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Age of menarche is affected by both genetic and environmental factors. With economic development since the Industrial Revolution in the West, mean age of menarche fell by 4 months per decade from 1830 to 19501 and then fell more slowly, if at all.2 More recently, in East Asia, there has been a rapid fall in the age of menarche of about 8 months per decade.3,4 Parts of highly developed East Asia, such as Hong Kong, now have one of the lowest mean ages of menarche world-wide, at 11.7 years.5 Currently mean age of menarche in urban China is between 12.0 and 13.4 years.6,7
Cardiovascular disease is increasingly rapidly in China, and is now one of the leading causes of death.8 The metabolic syndrome is associated with increased risk of cardiovascular disease morbidity and mortality in both Chinese and those of European descent.9–13
In the West, earlier age of menarche has been associated with individual and clusters of cardiovascular risk factors in adulthood (including obesity, insulin resistance, and hypertension14–17), although the evidence is not very consistent, possibly because of the relatively narrow range of age of menarche and because of confounding by differential behavioral patterns. There are no studies examining this relation in Chinese women. There is also little evidence as to whether earlier age of menarche, with the associated greater lifetime estrogen exposure, continues to be a cardiovascular risk factor after the menopause, when women are more susceptible to cardiovascular disease. We took advantage of a large study in southern China to examine the relation between age of menarche and a composite measure of cardiovascular risk, the metabolic syndrome. This population has a relatively high age at menarche (and wide age range); nutritionally limited childhood conditions; a diet low in animal source foods18; and social circumstances, norms, and attitudes involving women that largely preclude earlier puberty being associated with unhealthy behavior such as use of alcohol, smoking, or obesity.19 To clarify the etiologic role of age of menarche, we tested the hypothesis that cardiovascular risk (proxied by the metabolic syndrome) varies inversely with age of menarche in the Guangzhou Biobank Cohort Study.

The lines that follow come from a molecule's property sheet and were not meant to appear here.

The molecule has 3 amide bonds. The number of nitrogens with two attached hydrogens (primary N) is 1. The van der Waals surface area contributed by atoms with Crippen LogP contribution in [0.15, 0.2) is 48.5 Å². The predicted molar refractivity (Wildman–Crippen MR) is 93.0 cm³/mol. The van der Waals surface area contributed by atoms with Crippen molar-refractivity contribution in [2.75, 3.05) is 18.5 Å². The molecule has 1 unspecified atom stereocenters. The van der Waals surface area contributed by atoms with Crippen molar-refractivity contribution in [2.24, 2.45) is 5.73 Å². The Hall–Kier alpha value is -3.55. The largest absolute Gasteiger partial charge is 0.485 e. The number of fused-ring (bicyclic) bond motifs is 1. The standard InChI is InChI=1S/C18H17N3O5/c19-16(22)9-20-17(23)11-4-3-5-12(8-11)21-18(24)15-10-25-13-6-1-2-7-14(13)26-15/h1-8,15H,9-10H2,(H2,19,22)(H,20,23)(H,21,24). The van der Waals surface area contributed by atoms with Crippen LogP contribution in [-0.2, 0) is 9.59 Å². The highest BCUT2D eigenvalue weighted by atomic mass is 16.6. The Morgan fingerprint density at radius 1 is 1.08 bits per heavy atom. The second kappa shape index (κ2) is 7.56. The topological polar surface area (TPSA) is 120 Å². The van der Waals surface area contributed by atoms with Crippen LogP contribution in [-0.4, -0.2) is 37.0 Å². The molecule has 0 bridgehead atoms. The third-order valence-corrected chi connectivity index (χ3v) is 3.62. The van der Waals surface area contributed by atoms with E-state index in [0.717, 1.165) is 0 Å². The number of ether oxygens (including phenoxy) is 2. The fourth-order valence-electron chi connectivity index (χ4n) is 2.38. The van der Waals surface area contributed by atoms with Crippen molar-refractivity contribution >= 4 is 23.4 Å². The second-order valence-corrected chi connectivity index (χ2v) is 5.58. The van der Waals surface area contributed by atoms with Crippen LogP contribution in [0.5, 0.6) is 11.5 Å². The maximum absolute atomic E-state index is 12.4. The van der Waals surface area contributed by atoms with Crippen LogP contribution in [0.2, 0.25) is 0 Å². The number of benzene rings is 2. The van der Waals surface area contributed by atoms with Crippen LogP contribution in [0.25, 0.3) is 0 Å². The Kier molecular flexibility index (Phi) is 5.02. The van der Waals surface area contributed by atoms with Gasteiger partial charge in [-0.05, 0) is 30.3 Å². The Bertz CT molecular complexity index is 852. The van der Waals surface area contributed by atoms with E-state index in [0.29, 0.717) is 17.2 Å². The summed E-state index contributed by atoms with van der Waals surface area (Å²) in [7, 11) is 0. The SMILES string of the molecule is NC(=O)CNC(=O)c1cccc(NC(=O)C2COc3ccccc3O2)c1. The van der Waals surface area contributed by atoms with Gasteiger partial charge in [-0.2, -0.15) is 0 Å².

The Guangzhou Biobank Cohort Study is an ongoing collaboration between the Guangzhou People’s Number 12 Hospital and the Universities of Hong Kong and Birmingham; it is described in detail elsewhere.20 Subjects are recruited from The Guangzhou Health and Happiness Association for the Respectable Elders (GHHARE), a community social and welfare association aligned with the municipal government. Membership is open to anyone for a monthly fee of 4 Yuan (50 US cents). About 7% of permanent Guangzhou residents age 50 years and over are members of GHHARE. Eleven percent of members were enrolled in this study. They were included if they were ambulatory, capable of consenting, and not receiving treatment modalities which, if interrupted, might result in immediate life-threatening risk (such as chemotherapy or radiotherapy for cancer, or dialysis for renal failure). Of those eligible, 90% of the men and 99% of the women participated. Subjects underwent a detailed medical interview, including questions regarding lifestyle and socioeconomic status, and a physical examination in 2003–2004. The Guangzhou Medical Ethics Committee of the Chinese Medical Association approved the study and all subjects gave written, informed consent prior to participation.